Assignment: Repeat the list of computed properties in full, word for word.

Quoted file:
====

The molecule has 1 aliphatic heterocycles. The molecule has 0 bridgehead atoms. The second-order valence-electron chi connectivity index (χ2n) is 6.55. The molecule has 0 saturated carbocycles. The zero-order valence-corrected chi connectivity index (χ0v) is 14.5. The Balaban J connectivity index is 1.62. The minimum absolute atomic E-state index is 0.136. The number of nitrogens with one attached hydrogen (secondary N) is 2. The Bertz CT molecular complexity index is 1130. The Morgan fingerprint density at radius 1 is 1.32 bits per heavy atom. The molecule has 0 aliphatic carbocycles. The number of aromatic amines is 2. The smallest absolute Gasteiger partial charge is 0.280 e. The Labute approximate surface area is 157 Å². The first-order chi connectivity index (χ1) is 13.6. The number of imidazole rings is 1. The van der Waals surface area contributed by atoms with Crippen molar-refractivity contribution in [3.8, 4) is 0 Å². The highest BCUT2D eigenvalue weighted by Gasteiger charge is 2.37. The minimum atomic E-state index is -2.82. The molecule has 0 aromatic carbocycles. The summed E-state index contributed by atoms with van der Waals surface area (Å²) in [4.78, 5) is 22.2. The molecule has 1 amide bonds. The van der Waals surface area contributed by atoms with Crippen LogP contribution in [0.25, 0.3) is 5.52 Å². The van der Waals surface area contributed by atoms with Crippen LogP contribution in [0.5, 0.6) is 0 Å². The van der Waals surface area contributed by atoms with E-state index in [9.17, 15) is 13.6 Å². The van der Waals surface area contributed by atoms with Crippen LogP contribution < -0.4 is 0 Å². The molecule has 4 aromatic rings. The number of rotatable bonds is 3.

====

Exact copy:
The molecule has 1 aliphatic heterocycles. The molecule has 0 bridgehead atoms. The second-order valence-electron chi connectivity index (χ2n) is 6.55. The molecule has 0 saturated carbocycles. The zero-order valence-corrected chi connectivity index (χ0v) is 14.5. The Balaban J connectivity index is 1.62. The minimum absolute atomic E-state index is 0.136. The number of nitrogens with one attached hydrogen (secondary N) is 2. The Bertz CT molecular complexity index is 1130. The Morgan fingerprint density at radius 1 is 1.32 bits per heavy atom. The molecule has 0 aliphatic carbocycles. The number of aromatic amines is 2. The smallest absolute Gasteiger partial charge is 0.280 e. The Labute approximate surface area is 157 Å². The first-order chi connectivity index (χ1) is 13.6. The number of imidazole rings is 1. The van der Waals surface area contributed by atoms with Crippen molar-refractivity contribution in [3.8, 4) is 0 Å². The highest BCUT2D eigenvalue weighted by Gasteiger charge is 2.37. The minimum atomic E-state index is -2.82. The molecule has 0 aromatic carbocycles. The summed E-state index contributed by atoms with van der Waals surface area (Å²) in [4.78, 5) is 22.2. The molecule has 1 amide bonds. The van der Waals surface area contributed by atoms with Crippen LogP contribution in [0.25, 0.3) is 5.52 Å². The van der Waals surface area contributed by atoms with Crippen LogP contribution in [0.5, 0.6) is 0 Å². The van der Waals surface area contributed by atoms with E-state index in [9.17, 15) is 13.6 Å². The van der Waals surface area contributed by atoms with Crippen LogP contribution < -0.4 is 0 Å². The molecule has 4 aromatic rings. The number of rotatable bonds is 3.